The Emerald Atlas (Books of Beginning)
Fifteen-year-old Emma barely remembers the night ten years ago when her mother woke her, made her promise to look after her younger siblings Michael and Emma, and then packed her into a car and disappeared.
Now the three orphans, having bounced for ten years among ever-grimmer orphanages, are dispatched to a crumbling mansion in a ruined landscape bereft of children. Exploring the mansion, they find a book and photograph that transport them 15 years into the past. A beautiful but evil countess dominates the region, holding its children prisoner while their parents toil in the mines for a hidden treasure, which turns out to be the very book the three orphans are clutching.
So begins The Emerald Atlas with a number of familiar tropes: the special children who must be protected from evil early in life; the trio of unfortunate orphans suffering the comically ridiculous cruelty of adults; the lost object of awesome power for evil. But author John Stephens manages to combine these hoary elements in a page-turning tale of adventure, friendship, and family loyalty.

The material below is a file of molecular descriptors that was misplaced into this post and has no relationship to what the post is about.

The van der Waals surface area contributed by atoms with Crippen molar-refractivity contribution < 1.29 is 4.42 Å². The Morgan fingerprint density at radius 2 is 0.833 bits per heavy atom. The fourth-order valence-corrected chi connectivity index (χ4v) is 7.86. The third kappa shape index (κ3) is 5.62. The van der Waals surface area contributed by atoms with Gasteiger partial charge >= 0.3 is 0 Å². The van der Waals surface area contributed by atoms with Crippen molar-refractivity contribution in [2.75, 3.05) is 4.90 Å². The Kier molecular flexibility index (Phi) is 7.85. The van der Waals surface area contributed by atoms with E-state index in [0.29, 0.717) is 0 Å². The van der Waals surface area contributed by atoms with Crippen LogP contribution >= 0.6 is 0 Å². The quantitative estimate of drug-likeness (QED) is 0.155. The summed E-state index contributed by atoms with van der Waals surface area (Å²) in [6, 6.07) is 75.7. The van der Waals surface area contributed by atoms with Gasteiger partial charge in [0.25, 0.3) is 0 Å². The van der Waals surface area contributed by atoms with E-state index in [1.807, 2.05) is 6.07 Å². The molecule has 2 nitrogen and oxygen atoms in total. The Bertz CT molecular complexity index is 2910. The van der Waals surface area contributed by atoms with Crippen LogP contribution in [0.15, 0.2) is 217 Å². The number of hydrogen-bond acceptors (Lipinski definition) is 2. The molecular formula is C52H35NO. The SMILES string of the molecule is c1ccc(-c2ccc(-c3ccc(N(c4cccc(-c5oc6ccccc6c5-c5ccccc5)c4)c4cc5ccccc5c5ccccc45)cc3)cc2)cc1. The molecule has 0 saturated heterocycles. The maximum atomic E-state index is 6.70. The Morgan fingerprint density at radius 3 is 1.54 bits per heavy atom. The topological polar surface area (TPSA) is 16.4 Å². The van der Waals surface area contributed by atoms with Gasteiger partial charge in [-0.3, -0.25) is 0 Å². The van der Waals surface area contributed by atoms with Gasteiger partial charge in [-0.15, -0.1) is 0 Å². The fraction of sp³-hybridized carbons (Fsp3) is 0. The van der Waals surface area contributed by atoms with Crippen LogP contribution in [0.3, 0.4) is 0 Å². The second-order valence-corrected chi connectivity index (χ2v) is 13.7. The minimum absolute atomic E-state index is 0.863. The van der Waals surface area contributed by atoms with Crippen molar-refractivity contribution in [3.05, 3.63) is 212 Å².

The three children have distinct and likable personalities. Kate carries a huge burden of responsibility for keeping her diminished family together and safe. Michael compensates for his loneliness and timidity by learning everything possible about the culture of dwarves, which everyone else thinks are fictional. Tough Emma, the youngest, torments her brother and fights with anyone who looks at her sideways.
In escaping the Countess, the three children have to rely on the huge, wild fighter Gabriel, himself a denizen of the world of magic. They brave ancient tunnels and fight undead creatures until they fall prisoner to corrupted dwarves. When they meet the captive magician Dr. Stanislaus Pym, who will run the mansion as an orphanage in the future, he seems already to know more about them than he should.
Meanwhile Kate’s powers to travel through time and space continue to develop in confusing ways: She even visits her mother before her own (Kate’s) birth. Finally, after a climactic battle, the three children return to try and rescue the captive children before they plummet to their deaths over a failing dam.
In The Emerald Atlas the action hurtles forward. Descriptions are vivid; exclamation points spatter the dialogue. There are convenient rescues and implausible stumbles, as when nobody notices that the Countess doesn’t really perish, but instead slips through time with Kate and then hides herself away for 15 years to await the children’s arrival. But implausibility won’t matter to young readers, who will emerge from this wild ride of a book eager to pick up the sequel.